In a 1996 study of boron intake in the United States, the average intake was 0.93 mg daily and the 95th percentile intake was 2.16 mg daily, meaning 1-2 mg daily is the expected range of intake that likely indicates some degree of sufficiency. We need more research to guide recommended intakes. Studies in 1988 found an average intake of 1.52 mg daily and in 1994 found an average of 1.21 mg daily, showing that the boron content of our diets appears to have dropped during those years, and is likely lower still today. Consistent with US data, the United Kingdom has cited that boron intake in 1991 ranged from 0.8 to 1.9 mg daily.
SUPPLEMENTATION: Low levels of boron have been shown beneficial in clinical research, but there is no current recommendation for boron intake. Be smart!
- Consider a food-friendly dose of boron. There is no current recommended dietary intake set for boron and it may be very important for your health. Many populations eat 1 to 2 mg of boron daily. While high doses have not generally outperformed lower doses, clinical studies showing benefits of boron supplementation are based on at least 3 mg per day. Finding the sweet spot for boron remains a topic of active research. Some have suggested that 1-2 mg per day is an optimal dietary level for boron and that at least 0.2 mg daily is essential for life. We put 2 mg – the higher end of normal boron intakes- in our nutreince multivitamin to conservatively cover your bases.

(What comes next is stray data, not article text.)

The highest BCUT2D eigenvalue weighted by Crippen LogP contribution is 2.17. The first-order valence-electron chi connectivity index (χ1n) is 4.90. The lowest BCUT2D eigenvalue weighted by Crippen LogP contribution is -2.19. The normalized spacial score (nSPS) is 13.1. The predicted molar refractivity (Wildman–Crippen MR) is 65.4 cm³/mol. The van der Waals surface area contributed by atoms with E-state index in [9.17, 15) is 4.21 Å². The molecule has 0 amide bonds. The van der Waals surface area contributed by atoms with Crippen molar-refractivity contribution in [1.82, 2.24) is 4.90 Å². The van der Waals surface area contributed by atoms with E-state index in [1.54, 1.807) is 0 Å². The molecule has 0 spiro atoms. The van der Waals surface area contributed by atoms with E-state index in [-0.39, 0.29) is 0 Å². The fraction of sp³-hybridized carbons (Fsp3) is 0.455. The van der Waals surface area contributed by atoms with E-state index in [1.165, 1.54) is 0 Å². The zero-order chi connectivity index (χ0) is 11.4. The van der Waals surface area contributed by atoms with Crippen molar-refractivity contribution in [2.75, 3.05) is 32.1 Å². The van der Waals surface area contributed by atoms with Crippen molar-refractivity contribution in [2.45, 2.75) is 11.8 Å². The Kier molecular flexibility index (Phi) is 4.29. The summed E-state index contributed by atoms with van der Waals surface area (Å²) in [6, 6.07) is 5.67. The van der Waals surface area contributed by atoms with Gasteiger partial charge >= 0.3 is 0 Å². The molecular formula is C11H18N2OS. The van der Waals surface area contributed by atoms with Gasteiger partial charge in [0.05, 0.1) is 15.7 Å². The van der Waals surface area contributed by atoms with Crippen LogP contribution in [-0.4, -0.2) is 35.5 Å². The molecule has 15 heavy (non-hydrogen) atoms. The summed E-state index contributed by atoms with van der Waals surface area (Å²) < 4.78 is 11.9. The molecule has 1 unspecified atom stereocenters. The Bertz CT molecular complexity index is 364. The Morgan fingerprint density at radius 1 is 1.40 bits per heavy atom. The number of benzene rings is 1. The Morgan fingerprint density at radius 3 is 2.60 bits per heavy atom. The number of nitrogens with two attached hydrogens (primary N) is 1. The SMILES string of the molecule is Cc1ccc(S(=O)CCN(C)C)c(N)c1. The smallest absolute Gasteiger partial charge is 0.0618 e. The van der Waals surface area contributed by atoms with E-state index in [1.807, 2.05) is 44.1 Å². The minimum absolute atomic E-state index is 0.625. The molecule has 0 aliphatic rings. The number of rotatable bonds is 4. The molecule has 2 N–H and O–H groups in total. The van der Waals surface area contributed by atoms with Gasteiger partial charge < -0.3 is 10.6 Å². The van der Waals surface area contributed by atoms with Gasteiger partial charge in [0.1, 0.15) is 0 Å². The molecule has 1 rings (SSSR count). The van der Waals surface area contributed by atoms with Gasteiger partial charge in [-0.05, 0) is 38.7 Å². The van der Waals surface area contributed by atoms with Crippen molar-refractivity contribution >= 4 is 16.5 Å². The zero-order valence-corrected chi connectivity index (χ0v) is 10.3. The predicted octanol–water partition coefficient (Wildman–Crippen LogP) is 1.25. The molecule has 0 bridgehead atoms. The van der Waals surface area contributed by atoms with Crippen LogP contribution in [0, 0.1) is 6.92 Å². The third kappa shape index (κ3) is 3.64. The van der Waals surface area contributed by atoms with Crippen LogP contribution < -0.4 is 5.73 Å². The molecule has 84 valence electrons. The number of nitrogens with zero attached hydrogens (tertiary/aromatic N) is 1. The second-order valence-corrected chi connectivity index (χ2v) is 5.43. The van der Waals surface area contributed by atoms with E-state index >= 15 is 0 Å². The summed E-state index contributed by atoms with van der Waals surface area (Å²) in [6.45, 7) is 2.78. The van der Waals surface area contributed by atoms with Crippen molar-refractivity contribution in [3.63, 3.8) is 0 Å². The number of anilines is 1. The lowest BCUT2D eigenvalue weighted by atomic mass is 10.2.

- Avoid excessive supplementation of boron. The tolerable upper level intake for boron is set at 20 mg and clinical value is seen with far less.
- Seek Synergy. Seek out the sweet spot for supplementation to get the most out of your micronutrients and help them work together! Boron boosts vitamin D activity which improves calcium absorption, possibly boosts phosphorus absorption, and supports both the absorption of magnesium and its deposition in bone. You may benefit from getting adequate levels of all of these vitamins and minerals from a balanced multivitamin such as nutreince.
- Choose beneficial forms. Beneficial forms include sodium borate, boron aspartate, boron glycinate, and boron citrate, the form found in nutreince.
If you’ve read this far, you know boron is far from boring! In fact, this little known bone-building mineral packs a powerful punch, from its anti-inflammatory effects to its support for a healthy brain. If you are interested in reading more about trace minerals found in our soils, check this out. Boning up your knowledge? Follow our blog and enjoy our upcoming book Rebuild Your Bones: The 12-Week Osteoporosis Protocol – if you would like to learn more about rebuilding and strengthening your bones.